Nuage Networks from Nokia, Versa Networks, and Infovista are the first technology vendors certified to support MEF 3.0 SD-WAN services. This certification enables service and technology providers to validate the conformance of their services and products to the industry-leading SD-WAN Service Attributes and Services (MEF 70) global standard.

Read more: MEF Announces First Certified MEF 3.0 SD-WAN Technology Vendors

HGC Global Communications Limited (HGC) introduced the “HGC Smart Digital Ecosystem” to local and overseas markets following the completion of the major stage of integration with the newly-acquired Macroview Telecom Limited. The ecosystem enables customers to enjoy 360-degree ICT solutions and facilitates their business global expansion enabled by HGC’s on-going integration of Macroview. It is an important milestone for HGC to lead and assist corporate customers on their journey of digital transformation.

Read more: HGC implements “Smart Digital Ecosystem”

Nokia announced that it has extended its agreement with AT&T to support global enterprise customers with IoT connectivity using its WING solution and IoT ecosystem. AT&T’s enterprise customers will be able to connect and manage a multitude of IoT devices on their networks, leveraging Nokia WING’s capabilities, including increased performance and flexibility, and lower latency.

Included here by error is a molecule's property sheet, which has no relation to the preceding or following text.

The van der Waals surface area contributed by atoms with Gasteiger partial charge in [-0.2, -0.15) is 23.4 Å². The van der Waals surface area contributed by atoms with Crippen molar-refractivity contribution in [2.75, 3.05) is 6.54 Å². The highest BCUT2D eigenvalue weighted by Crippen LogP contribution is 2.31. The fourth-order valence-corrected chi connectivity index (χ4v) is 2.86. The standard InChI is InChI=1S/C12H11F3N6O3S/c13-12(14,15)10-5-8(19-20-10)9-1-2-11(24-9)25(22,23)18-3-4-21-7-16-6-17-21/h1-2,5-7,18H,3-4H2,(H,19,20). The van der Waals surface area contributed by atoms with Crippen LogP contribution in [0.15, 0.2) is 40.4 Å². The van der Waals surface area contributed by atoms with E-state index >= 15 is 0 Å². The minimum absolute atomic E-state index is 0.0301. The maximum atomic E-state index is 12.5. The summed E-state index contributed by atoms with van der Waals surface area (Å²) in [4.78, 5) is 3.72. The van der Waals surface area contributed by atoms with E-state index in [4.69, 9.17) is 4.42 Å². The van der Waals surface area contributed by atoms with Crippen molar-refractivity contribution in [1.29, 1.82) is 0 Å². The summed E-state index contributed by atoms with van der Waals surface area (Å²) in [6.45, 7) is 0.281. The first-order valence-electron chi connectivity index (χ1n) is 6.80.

Read more: Nokia and AT&T delivering seamless IoT connectivity to enterprises

Edge Cable, a fully-owned subsidiary of Facebook, quietly purchased a vacant lot in the unincorporated community of Tierra del Mar (TDM) Oregon in October 2018. About a month later the residents suddenly learned about its proposal to install a high-speed fiber-optic cable system (the Jupiter cable project) capable of providing a large capacity direct link between the U.S. and Japan and the Philippines. The cable would “land” at the vacant lot in TDM. But the submarine cable would require a half mile of hydraulic drilling, five miles of seafloor trenching and laying cable across the Pacific Ocean, which requires the stationing of massive equipment at the landing site. This includes machinery (such as a huge mud-recycling unit) on the tiny residential lot, necessary to complete the horizontal directional drilling (HDD) for the cable, better known as fracking. This means, in practice, up to six months of continuous, very loud, drilling, with industrial machinery less than fifty feet from existing homes, and more “if contingency measures are required” – in other words, if there is a frac-out.

Read more: Facebook upsets US town with plan for high-speed undersea cable

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